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TVA utilizes COVID-19 workforce practices in completing Sequoyah Unit 2 O&M work

Photo courtesy NRC.

The Tennessee Valley Authority has completed refueling and maintenance at its Sequoyah Nuclear Plant Unit 2, about one month after starting the planned outage work.

Sequoyah Unit 2 resumed full power operations Friday, delivering carbon-free electricity to the equivalent of 650,000 homes.

During the nearly five week maintenance outage, crews replaced 80 of Unit 2’s 193 fuel assemblies and performed inspections of all component systems. A number of motors, valves and other parts were upgraded or replaced, according to the TVA release.

“The entire Sequoyah team, supported by our union and contract partners, safely completed over 10,500 work activities during the outage,” said Matt Rasmussen, Sequoyah site vice president. “The work we performed together in this outage puts Unit 2 in the best position to continue to operate safely over the next 18-month cycle. Each of our team members takes great pride in the work they do to ensure the plant continues to provide safe, reliable service to the people and businesses of the Tennessee Valley.”

Additional safe work practices were established to help protect the health and well-being of employees and supplemental workers in light of COVID-19. Sequoyah took multiple and significant steps, including required health screenings prior to plant entry each day, and increased personal protective equipment required for this outage.

This spring, TVA has completed scheduled refueling outages at Browns Ferry Unit 3 and Sequoyah Unit 2. Watts Bar Unit 1 is scheduled to begin a refueling outage this weekend.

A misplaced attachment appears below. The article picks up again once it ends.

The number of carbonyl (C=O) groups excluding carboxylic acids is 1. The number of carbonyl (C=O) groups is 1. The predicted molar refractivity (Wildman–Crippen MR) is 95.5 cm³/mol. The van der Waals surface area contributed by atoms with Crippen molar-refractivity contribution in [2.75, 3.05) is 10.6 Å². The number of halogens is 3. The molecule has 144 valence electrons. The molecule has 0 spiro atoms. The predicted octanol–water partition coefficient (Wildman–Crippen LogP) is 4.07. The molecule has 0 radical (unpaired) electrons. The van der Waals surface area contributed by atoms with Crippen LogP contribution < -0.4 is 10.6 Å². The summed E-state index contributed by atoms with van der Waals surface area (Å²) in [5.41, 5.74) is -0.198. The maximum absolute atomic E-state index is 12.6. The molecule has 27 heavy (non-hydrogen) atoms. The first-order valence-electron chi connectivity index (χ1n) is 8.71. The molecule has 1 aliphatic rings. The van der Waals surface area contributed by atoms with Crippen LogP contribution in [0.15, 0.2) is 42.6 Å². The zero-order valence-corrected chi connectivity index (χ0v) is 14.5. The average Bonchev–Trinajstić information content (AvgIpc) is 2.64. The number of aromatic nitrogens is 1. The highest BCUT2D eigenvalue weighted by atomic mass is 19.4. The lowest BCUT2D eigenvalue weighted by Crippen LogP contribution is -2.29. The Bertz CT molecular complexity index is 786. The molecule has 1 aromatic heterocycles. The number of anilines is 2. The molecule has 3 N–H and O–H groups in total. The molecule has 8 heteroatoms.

Sequoyah Unit 2 is one of seven operational TVA nuclear reactors across the Valley. Collectively, TVA’s nuclear fleet safely and reliably provides nearly 40 percent of all electricity used by nearly 10 million people in the Tennessee Valley.

Located near Soddy-Daisy, Tenn., Sequoyah is the state’s most powerful electricity generation plant and was built in the 1970s along the Chickamauga Lake portion of the Tennessee River. The nearly identical 3,455-MW capacity units 1 and 2 were commissioned in 1981 and 1982, respectively.

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Rod Walton, content director of Power Engineering, will be moderating a free webcast beginning 11 a.m. ET Wednesday, May 13 on doing the things necessary to ensure safety for utility workforces during the COVID-19 era. “Maintaining your Workforce during a Pandemic” will feature ComEd President and COO Terry Donnelly, Entergy COO Paul Hinnenkamp, and Derin Blumh, CTO of Grant County Public Utility District in northwest Washington state. The webcast has no charge to registrants and is sponsored by Beekeeper, Clevest, Travelers Alliance Group and Arcos.